depth of learning

What the depth of learning is and how it can be used by the teacher

What do you mean by depth of learning?

We really can't measure depth of learning for a layer - but we can find a proxy measure for it - the number of days the app thinks the learner should wait between practising one question and the next from a layer. The longer the learner can remember the deeper the learner's learning on the layer can be said to be.

The depth of learning measure and the formula to decide what the depth of learning should be next after a learner is assessed ✔︎ ~ or * is a work in progress - we continue to look for a more sophisticated formula to calculate what the depth of learning should be next. 

The minimum for the depth of learning is 1 day - this is for pragmatic reasons, maths lessons are in general a minimum of one day apart.

Why is a learner's depth of learning for a layer useful for the teacher?

When a teacher looks at a class' Progress on Topic for a particular topic they can see an indication of the strength of learning for each layer through the colour of each lozenge.

The colour of the lozenge is based on the depth of learning for the layer.

If the teacher wants to see the actual depth of learning held by the app, the teacher can click the Depth of Learning button. Currently we have taken d ≤ 5 days to define fragile and d > 20 days to define mastered.

Why is a learner's depth of learning for a layer useful for the app?

The depth of learning is the minimum length of time that the timely practice cycle wants the learner to wait before practising another question. The wait spaces the learning to improve the learners memory. The wait enables the increasing interval retrieval practice or spaced repetition system (SRS) to work efficiently.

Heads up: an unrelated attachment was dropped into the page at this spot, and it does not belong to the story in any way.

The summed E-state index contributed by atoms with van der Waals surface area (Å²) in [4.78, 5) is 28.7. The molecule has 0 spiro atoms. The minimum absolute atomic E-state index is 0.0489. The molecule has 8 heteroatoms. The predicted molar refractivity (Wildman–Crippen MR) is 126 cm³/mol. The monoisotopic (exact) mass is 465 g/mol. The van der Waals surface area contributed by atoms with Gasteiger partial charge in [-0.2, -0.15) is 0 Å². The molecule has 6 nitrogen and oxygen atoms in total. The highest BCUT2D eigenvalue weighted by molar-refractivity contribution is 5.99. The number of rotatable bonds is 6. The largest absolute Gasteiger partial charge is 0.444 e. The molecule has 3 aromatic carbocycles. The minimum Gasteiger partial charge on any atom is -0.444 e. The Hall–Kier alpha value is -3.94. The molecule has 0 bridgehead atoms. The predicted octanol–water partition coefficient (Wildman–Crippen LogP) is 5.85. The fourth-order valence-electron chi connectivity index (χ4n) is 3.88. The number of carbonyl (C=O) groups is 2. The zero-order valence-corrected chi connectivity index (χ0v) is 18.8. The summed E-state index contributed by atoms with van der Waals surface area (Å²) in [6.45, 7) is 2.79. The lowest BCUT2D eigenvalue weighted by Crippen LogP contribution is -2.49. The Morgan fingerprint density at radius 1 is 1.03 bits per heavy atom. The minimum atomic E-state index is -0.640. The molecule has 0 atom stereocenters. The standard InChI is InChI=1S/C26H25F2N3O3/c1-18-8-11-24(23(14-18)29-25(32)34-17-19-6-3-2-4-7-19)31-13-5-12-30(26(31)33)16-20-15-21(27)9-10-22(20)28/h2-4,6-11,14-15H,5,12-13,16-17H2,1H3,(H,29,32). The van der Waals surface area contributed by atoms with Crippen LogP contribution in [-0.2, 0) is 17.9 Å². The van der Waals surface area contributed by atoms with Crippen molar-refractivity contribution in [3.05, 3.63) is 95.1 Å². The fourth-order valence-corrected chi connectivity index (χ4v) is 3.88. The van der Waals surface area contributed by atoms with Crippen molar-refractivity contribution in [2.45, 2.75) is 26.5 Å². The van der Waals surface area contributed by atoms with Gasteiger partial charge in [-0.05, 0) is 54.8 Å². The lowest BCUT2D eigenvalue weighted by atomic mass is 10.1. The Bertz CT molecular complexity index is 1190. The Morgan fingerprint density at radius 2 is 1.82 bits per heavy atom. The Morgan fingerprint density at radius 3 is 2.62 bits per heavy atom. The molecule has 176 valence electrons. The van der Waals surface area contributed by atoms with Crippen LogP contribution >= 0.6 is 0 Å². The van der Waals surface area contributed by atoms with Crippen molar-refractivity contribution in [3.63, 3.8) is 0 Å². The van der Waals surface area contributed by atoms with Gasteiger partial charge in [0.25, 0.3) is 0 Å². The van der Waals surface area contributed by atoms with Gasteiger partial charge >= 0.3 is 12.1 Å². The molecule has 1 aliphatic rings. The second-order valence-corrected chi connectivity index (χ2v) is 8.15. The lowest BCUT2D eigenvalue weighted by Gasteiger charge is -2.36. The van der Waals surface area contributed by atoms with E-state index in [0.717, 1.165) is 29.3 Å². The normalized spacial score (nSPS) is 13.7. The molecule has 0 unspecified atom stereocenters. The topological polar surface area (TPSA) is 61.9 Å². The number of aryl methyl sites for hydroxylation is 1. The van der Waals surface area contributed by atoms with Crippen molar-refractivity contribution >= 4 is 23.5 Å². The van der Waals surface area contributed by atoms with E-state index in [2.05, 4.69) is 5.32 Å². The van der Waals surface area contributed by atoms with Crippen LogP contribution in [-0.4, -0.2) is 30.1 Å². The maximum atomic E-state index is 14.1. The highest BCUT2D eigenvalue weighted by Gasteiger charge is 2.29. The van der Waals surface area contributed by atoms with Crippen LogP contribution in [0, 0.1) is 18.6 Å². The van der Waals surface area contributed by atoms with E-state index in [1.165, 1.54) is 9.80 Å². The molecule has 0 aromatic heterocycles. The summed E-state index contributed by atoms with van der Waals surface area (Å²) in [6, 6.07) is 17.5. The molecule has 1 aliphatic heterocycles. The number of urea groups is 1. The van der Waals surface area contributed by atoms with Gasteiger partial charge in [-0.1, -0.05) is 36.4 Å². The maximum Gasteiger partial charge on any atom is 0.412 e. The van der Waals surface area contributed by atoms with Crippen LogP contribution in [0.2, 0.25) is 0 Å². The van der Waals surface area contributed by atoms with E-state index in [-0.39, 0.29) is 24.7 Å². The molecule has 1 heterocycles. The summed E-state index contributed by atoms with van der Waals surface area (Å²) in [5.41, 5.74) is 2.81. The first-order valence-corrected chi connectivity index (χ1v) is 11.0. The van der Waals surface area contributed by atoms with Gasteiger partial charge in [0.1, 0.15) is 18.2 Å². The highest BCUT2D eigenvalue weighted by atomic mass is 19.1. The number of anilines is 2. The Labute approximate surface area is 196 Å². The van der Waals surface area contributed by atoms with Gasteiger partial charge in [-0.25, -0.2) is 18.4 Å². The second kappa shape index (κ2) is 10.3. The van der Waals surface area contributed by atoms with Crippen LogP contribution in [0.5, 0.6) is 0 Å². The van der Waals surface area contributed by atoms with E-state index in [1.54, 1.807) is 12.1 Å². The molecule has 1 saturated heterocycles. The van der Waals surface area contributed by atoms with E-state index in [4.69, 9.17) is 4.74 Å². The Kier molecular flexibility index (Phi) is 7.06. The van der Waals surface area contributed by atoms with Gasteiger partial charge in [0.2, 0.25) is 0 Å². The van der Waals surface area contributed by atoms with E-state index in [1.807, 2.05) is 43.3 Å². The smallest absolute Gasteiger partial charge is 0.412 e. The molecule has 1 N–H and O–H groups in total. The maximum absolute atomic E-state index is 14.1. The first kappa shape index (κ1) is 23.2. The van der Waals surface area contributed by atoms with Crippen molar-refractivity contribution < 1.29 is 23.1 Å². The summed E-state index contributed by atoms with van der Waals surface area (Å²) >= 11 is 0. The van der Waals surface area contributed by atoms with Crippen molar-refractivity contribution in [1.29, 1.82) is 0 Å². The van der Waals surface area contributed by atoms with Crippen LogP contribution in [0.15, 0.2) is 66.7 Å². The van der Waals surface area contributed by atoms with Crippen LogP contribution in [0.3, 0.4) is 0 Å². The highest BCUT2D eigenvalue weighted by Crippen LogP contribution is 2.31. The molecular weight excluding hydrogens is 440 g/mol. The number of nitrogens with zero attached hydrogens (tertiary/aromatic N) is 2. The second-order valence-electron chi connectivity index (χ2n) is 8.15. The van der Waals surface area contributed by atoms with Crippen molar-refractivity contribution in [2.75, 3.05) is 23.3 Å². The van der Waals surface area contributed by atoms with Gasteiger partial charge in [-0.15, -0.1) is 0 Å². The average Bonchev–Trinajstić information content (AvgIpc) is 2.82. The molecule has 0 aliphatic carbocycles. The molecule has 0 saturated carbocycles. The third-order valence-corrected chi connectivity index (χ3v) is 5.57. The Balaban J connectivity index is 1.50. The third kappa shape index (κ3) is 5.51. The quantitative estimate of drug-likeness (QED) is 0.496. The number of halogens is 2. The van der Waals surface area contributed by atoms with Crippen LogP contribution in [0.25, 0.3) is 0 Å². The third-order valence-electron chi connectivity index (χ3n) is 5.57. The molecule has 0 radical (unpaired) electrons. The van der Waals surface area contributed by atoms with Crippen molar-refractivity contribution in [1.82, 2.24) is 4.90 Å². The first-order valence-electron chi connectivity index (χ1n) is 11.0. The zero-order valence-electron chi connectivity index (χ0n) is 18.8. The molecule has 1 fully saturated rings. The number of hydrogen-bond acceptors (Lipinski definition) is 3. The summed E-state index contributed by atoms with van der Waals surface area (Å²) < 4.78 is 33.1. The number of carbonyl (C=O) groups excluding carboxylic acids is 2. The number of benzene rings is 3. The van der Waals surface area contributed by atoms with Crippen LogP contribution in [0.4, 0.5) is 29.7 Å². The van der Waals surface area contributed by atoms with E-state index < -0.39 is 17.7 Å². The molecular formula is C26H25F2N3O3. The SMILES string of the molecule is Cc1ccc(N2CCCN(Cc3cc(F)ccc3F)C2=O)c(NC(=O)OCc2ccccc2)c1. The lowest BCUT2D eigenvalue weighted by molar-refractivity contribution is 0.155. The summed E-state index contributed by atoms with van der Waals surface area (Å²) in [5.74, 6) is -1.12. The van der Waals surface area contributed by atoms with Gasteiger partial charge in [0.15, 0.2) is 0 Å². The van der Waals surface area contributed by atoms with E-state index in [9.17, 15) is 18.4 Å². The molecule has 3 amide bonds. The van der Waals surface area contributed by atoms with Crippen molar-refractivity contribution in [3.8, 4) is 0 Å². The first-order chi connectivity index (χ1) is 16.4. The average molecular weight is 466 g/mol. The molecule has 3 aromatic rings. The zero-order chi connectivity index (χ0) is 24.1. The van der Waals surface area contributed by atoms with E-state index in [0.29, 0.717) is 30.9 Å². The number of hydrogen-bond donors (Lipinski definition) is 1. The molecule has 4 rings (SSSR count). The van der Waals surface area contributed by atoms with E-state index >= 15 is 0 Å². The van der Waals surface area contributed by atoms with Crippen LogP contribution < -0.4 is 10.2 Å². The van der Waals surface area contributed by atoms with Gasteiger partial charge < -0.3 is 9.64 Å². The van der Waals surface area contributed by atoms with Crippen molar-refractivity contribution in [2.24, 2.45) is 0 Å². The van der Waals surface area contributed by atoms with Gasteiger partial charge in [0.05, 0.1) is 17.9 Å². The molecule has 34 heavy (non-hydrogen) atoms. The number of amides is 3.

how late is too late?

The learner will probably not entirely forget how to answer questions on the layer after the depth of learning days have elapsed.

The learner rarely practises a question exactly the depth of learning days after the last practice question, because of

  • irregular spaced maths lessons,
  • weekends, holidays,
  • more urgent layers pushing in the queue.

If the learner attempts their practice question

  • 5% late: the learner is likely to remember,
  • up to 25% late: the learner may find it very hard to remember - but may well be able to answer the question independently and accurately,
  • over 50% late: the learner may well need a little re-teaching or a memory jog from the teacher,
  • over 100% late: the learner is likely to have forgotten and need some re-teaching. 

This is why the timely practice app prioritises fragile learning over improving and mastered layers. Fragile layers "push in the queue" so that they are less likely to be practised too late (i.e. after the learner has forgotten what they learned).

The depth of learning is not the length of time until the next question, but the minimum length of time between one practice and the next.